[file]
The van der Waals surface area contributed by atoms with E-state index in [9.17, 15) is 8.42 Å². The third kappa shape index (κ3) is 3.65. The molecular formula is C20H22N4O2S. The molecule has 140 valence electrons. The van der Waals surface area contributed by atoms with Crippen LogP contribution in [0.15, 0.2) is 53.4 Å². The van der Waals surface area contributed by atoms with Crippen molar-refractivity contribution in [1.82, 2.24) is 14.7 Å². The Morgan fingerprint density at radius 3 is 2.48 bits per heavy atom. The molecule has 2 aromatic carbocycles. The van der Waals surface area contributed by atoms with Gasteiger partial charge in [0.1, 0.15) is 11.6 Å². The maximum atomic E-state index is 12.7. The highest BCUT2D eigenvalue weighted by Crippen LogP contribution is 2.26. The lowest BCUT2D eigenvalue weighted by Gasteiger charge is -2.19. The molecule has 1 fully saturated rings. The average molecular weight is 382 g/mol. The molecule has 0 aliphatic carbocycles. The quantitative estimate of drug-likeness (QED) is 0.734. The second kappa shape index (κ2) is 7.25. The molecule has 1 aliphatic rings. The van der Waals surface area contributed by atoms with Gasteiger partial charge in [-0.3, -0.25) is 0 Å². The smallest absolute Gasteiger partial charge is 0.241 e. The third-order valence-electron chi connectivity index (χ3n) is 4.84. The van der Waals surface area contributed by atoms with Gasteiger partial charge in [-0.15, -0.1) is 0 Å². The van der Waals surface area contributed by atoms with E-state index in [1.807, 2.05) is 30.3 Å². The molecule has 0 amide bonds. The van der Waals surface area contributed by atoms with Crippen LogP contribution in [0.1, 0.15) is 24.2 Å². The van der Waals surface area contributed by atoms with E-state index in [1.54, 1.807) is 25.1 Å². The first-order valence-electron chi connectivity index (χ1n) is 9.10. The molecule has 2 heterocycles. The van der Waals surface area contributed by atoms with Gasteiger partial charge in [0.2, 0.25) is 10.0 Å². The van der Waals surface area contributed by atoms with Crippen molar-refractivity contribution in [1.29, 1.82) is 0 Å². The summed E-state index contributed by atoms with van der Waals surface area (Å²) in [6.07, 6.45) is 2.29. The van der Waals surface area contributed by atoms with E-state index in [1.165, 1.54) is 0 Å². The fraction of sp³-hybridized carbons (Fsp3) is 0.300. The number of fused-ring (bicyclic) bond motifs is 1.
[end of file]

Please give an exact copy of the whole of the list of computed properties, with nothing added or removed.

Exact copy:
The van der Waals surface area contributed by atoms with E-state index in [9.17, 15) is 8.42 Å². The third kappa shape index (κ3) is 3.65. The molecular formula is C20H22N4O2S. The molecule has 140 valence electrons. The van der Waals surface area contributed by atoms with Crippen LogP contribution in [0.15, 0.2) is 53.4 Å². The van der Waals surface area contributed by atoms with Crippen molar-refractivity contribution in [1.82, 2.24) is 14.7 Å². The Morgan fingerprint density at radius 3 is 2.48 bits per heavy atom. The molecule has 2 aromatic carbocycles. The van der Waals surface area contributed by atoms with Gasteiger partial charge in [0.1, 0.15) is 11.6 Å². The maximum atomic E-state index is 12.7. The highest BCUT2D eigenvalue weighted by Crippen LogP contribution is 2.26. The lowest BCUT2D eigenvalue weighted by Gasteiger charge is -2.19. The molecule has 1 fully saturated rings. The average molecular weight is 382 g/mol. The molecule has 0 aliphatic carbocycles. The quantitative estimate of drug-likeness (QED) is 0.734. The second kappa shape index (κ2) is 7.25. The molecule has 1 aliphatic rings. The van der Waals surface area contributed by atoms with Gasteiger partial charge in [-0.3, -0.25) is 0 Å². The smallest absolute Gasteiger partial charge is 0.241 e. The third-order valence-electron chi connectivity index (χ3n) is 4.84. The van der Waals surface area contributed by atoms with Gasteiger partial charge in [-0.15, -0.1) is 0 Å². The van der Waals surface area contributed by atoms with E-state index in [1.807, 2.05) is 30.3 Å². The molecule has 0 amide bonds. The van der Waals surface area contributed by atoms with Crippen LogP contribution in [0.1, 0.15) is 24.2 Å². The van der Waals surface area contributed by atoms with E-state index in [1.54, 1.807) is 25.1 Å². The first-order valence-electron chi connectivity index (χ1n) is 9.10. The molecule has 2 heterocycles. The van der Waals surface area contributed by atoms with Gasteiger partial charge in [0.2, 0.25) is 10.0 Å². The van der Waals surface area contributed by atoms with Crippen molar-refractivity contribution in [1.29, 1.82) is 0 Å². The summed E-state index contributed by atoms with van der Waals surface area (Å²) in [6.07, 6.45) is 2.29. The van der Waals surface area contributed by atoms with E-state index in [1.165, 1.54) is 0 Å². The fraction of sp³-hybridized carbons (Fsp3) is 0.300. The number of fused-ring (bicyclic) bond motifs is 1.